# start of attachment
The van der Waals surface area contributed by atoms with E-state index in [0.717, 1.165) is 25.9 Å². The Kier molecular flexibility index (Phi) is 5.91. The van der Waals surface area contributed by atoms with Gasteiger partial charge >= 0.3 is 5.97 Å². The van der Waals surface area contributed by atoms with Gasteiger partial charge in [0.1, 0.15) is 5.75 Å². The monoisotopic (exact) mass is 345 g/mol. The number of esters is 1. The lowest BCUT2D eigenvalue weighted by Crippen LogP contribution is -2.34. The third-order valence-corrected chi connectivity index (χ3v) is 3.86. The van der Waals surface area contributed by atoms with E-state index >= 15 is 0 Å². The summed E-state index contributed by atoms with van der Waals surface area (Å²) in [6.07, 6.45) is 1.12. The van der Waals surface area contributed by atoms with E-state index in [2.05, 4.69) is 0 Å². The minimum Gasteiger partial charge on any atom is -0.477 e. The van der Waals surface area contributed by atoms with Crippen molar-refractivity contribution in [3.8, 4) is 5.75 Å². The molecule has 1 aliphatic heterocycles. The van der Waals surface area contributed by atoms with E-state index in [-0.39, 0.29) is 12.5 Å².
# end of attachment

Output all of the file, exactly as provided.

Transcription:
The van der Waals surface area contributed by atoms with E-state index in [0.717, 1.165) is 25.9 Å². The Kier molecular flexibility index (Phi) is 5.91. The van der Waals surface area contributed by atoms with Gasteiger partial charge >= 0.3 is 5.97 Å². The van der Waals surface area contributed by atoms with Gasteiger partial charge in [0.1, 0.15) is 5.75 Å². The monoisotopic (exact) mass is 345 g/mol. The number of esters is 1. The lowest BCUT2D eigenvalue weighted by Crippen LogP contribution is -2.34. The third-order valence-corrected chi connectivity index (χ3v) is 3.86. The van der Waals surface area contributed by atoms with E-state index >= 15 is 0 Å². The summed E-state index contributed by atoms with van der Waals surface area (Å²) in [6.07, 6.45) is 1.12. The van der Waals surface area contributed by atoms with E-state index in [2.05, 4.69) is 0 Å². The minimum Gasteiger partial charge on any atom is -0.477 e. The van der Waals surface area contributed by atoms with Crippen molar-refractivity contribution in [3.8, 4) is 5.75 Å². The molecule has 1 aliphatic heterocycles. The van der Waals surface area contributed by atoms with E-state index in [-0.39, 0.29) is 12.5 Å².